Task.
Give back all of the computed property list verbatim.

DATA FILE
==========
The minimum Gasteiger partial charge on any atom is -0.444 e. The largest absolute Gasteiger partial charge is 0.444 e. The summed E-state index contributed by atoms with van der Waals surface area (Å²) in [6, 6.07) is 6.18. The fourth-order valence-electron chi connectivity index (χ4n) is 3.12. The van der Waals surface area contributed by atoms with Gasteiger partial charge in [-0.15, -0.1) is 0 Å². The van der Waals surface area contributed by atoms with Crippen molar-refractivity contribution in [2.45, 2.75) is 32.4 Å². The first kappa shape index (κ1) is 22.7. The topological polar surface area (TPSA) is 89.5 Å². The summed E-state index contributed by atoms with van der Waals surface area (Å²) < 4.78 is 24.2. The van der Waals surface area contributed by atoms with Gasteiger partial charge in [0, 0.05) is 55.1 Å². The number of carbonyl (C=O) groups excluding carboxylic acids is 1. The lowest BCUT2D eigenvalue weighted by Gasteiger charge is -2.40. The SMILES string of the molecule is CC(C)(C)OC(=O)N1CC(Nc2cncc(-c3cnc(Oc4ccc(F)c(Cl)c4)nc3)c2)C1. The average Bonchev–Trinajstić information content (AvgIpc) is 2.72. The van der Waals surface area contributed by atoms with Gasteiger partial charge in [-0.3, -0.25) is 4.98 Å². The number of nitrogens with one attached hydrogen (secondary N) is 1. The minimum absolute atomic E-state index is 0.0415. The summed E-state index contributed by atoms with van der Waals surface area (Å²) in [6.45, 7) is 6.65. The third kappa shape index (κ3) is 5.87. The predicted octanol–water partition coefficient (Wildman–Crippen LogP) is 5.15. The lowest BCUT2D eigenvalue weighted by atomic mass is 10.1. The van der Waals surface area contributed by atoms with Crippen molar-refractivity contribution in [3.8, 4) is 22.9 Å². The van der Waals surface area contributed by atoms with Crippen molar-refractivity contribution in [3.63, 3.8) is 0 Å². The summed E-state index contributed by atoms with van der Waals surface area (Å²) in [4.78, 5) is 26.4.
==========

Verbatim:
The minimum Gasteiger partial charge on any atom is -0.444 e. The largest absolute Gasteiger partial charge is 0.444 e. The summed E-state index contributed by atoms with van der Waals surface area (Å²) in [6, 6.07) is 6.18. The fourth-order valence-electron chi connectivity index (χ4n) is 3.12. The van der Waals surface area contributed by atoms with Gasteiger partial charge in [-0.15, -0.1) is 0 Å². The van der Waals surface area contributed by atoms with Crippen molar-refractivity contribution in [2.45, 2.75) is 32.4 Å². The first kappa shape index (κ1) is 22.7. The topological polar surface area (TPSA) is 89.5 Å². The summed E-state index contributed by atoms with van der Waals surface area (Å²) < 4.78 is 24.2. The van der Waals surface area contributed by atoms with Gasteiger partial charge in [0, 0.05) is 55.1 Å². The number of carbonyl (C=O) groups excluding carboxylic acids is 1. The lowest BCUT2D eigenvalue weighted by Gasteiger charge is -2.40. The SMILES string of the molecule is CC(C)(C)OC(=O)N1CC(Nc2cncc(-c3cnc(Oc4ccc(F)c(Cl)c4)nc3)c2)C1. The average Bonchev–Trinajstić information content (AvgIpc) is 2.72. The van der Waals surface area contributed by atoms with Gasteiger partial charge in [-0.3, -0.25) is 4.98 Å². The number of nitrogens with one attached hydrogen (secondary N) is 1. The minimum absolute atomic E-state index is 0.0415. The summed E-state index contributed by atoms with van der Waals surface area (Å²) in [6.45, 7) is 6.65. The third kappa shape index (κ3) is 5.87. The predicted octanol–water partition coefficient (Wildman–Crippen LogP) is 5.15. The lowest BCUT2D eigenvalue weighted by atomic mass is 10.1. The van der Waals surface area contributed by atoms with Crippen molar-refractivity contribution in [3.8, 4) is 22.9 Å². The van der Waals surface area contributed by atoms with Crippen molar-refractivity contribution in [3.63, 3.8) is 0 Å². The summed E-state index contributed by atoms with van der Waals surface area (Å²) in [4.78, 5) is 26.4.